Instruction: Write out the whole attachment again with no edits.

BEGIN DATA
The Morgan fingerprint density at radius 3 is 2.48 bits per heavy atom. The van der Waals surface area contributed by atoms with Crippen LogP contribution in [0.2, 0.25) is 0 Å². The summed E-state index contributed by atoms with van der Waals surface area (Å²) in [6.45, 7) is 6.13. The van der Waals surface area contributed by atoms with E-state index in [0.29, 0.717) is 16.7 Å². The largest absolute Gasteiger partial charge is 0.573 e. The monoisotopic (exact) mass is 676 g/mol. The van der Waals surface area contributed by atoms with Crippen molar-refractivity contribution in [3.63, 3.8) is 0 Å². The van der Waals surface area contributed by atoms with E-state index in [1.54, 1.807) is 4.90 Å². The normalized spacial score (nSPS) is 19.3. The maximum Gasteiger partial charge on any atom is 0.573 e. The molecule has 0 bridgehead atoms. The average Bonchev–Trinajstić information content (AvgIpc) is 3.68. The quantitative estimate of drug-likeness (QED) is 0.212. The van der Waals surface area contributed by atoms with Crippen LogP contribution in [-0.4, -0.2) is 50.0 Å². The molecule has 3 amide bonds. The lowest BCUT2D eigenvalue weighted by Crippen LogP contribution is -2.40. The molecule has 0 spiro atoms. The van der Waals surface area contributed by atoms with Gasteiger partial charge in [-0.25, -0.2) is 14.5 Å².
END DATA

The Morgan fingerprint density at radius 3 is 2.48 bits per heavy atom. The van der Waals surface area contributed by atoms with Crippen LogP contribution in [0.2, 0.25) is 0 Å². The summed E-state index contributed by atoms with van der Waals surface area (Å²) in [6.45, 7) is 6.13. The van der Waals surface area contributed by atoms with E-state index in [0.29, 0.717) is 16.7 Å². The largest absolute Gasteiger partial charge is 0.573 e. The monoisotopic (exact) mass is 676 g/mol. The van der Waals surface area contributed by atoms with Crippen molar-refractivity contribution in [3.63, 3.8) is 0 Å². The van der Waals surface area contributed by atoms with E-state index in [1.54, 1.807) is 4.90 Å². The normalized spacial score (nSPS) is 19.3. The maximum Gasteiger partial charge on any atom is 0.573 e. The molecule has 0 bridgehead atoms. The average Bonchev–Trinajstić information content (AvgIpc) is 3.68. The quantitative estimate of drug-likeness (QED) is 0.212. The van der Waals surface area contributed by atoms with Crippen LogP contribution in [-0.4, -0.2) is 50.0 Å². The molecule has 3 amide bonds. The lowest BCUT2D eigenvalue weighted by Crippen LogP contribution is -2.40. The molecule has 0 spiro atoms. The van der Waals surface area contributed by atoms with Gasteiger partial charge in [-0.25, -0.2) is 14.5 Å².